Take the 2-minute tour ×
Stack Overflow is a question and answer site for professional and enthusiast programmers. It's 100% free, no registration required.

I am studying for exams and am failing to find a solid criteria by which I can determine if the Cartesian Product x is to be used or if Natural Join |X| is to be used.

I had come up with a rough guide that:

"If you need to project an attribute that has the same name as an attribute in the table to be joined you must use x and state the table names to be projected: tableA.colname1 = tableB.colname1"

This however doesn't follow some of the solutions in my notes and my lecturer seems to use x with the above convention or |x| interchangeably.

Does anyone have a rule that can be followed to define use of one over the other?

Take for example this schema (only schema related to the question quoted for brevity):

takes(ID, course_id, sec_id, semester, year, grade)
student(ID, name, dept_name, tot_cred)

Q) Find the name of all students who took courses that were taught in either Spring 2011 or Autumn 2011.

My answer attempt:

π name(σ semester="Spring" ^ year=2011(takes ⋈ student)) ∪ π name(σ semester="Autumn" ^ year=2011(takes ⋈ student))

Actual answer:

π name(σ semester="Spring" ^ year=2011 ^ takes.ID=student.ID(takes x student)) ∪ π name(σ semester="Autumn" ^ year=2011 ^ takes.ID=student.ID(takes x student))

Can anyone provide a reason as to why?

In my mind the Natural Join would take care of the takes.ID=student.ID?

share|improve this question

1 Answer 1

up vote 4 down vote accepted

A natural join, as I understand it, is a projected, filtered Cartesian product:

  • You take the Cartesian product, then
  • select it, so that the values in columns of the same name have the same value, and
  • project it, so that all columns have distinct names.

Under this assumption, your answer is isomorphic to the actual answer.

To see this, you might want to expand the natural join to the above sequence of operators, and float them around using the laws of relational algebra. You'll see that the projection disappears due to the projection to name, and the selection criterion is fused with the selection above. You'll end up with exactly the same tree as the actual answer, even though you never changed the meaning of your own answer!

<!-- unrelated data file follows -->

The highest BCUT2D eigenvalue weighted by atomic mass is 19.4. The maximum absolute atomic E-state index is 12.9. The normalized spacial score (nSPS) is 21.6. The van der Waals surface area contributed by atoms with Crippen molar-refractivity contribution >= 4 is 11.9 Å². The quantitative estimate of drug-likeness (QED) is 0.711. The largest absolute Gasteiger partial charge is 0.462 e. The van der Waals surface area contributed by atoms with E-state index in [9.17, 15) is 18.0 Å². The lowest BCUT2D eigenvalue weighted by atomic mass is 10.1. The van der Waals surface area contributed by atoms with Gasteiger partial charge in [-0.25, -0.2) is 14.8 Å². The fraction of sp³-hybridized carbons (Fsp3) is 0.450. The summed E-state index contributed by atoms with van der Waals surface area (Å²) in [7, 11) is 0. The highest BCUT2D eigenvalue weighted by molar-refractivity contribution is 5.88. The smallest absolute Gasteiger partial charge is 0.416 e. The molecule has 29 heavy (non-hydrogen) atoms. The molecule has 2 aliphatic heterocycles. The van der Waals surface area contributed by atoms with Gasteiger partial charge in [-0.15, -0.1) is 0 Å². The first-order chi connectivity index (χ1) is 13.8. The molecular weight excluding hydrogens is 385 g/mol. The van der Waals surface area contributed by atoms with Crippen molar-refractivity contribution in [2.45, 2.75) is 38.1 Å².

I can think of one reason why your lecturer uses these concepts interchangeably: your lecturer wants you to understand that these concepts can be used interchangeably, because "the natural join is just a shortcut" (though that's debatable).

share|improve this answer
So you mean like so: r ⋈ s == π r.A, r.B, r.C, r.D, s.E (σ r.B = s.B ^ r.D = s.D (r x s)) for say schema: R(A,B,C,D) and S(B,D,E)? –  Myles Gray Jan 2 '13 at 19:05
Yes! :) At least, that's how I understand it. –  Rhymoid Jan 2 '13 at 19:06
Okay that makes sense to me, just worried as the "answers" only show 1 solution to the problem, when in fact there ARE 2 and I would be marked incorrect. –  Myles Gray Jan 2 '13 at 19:07
There are too many possible answers, and only the smallest would be called correct. Your solution is smaller than the actual solution, so if you were allowed to use ⋈, your answer is "more correct". There are even shorter solutions possible, though. Float the projections over the set union, and you'll save yourself one operator. –  Rhymoid Jan 2 '13 at 19:10
Good point, but I don't know that either. That really depends on what operators you're allowed to use. If you can't use logical disjunction, you simply have to use set union. But if you can, then that's almost the shortest possible answer. –  Rhymoid Jan 2 '13 at 19:17

Your Answer


By posting your answer, you agree to the privacy policy and terms of service.

Not the answer you're looking for? Browse other questions tagged or ask your own question.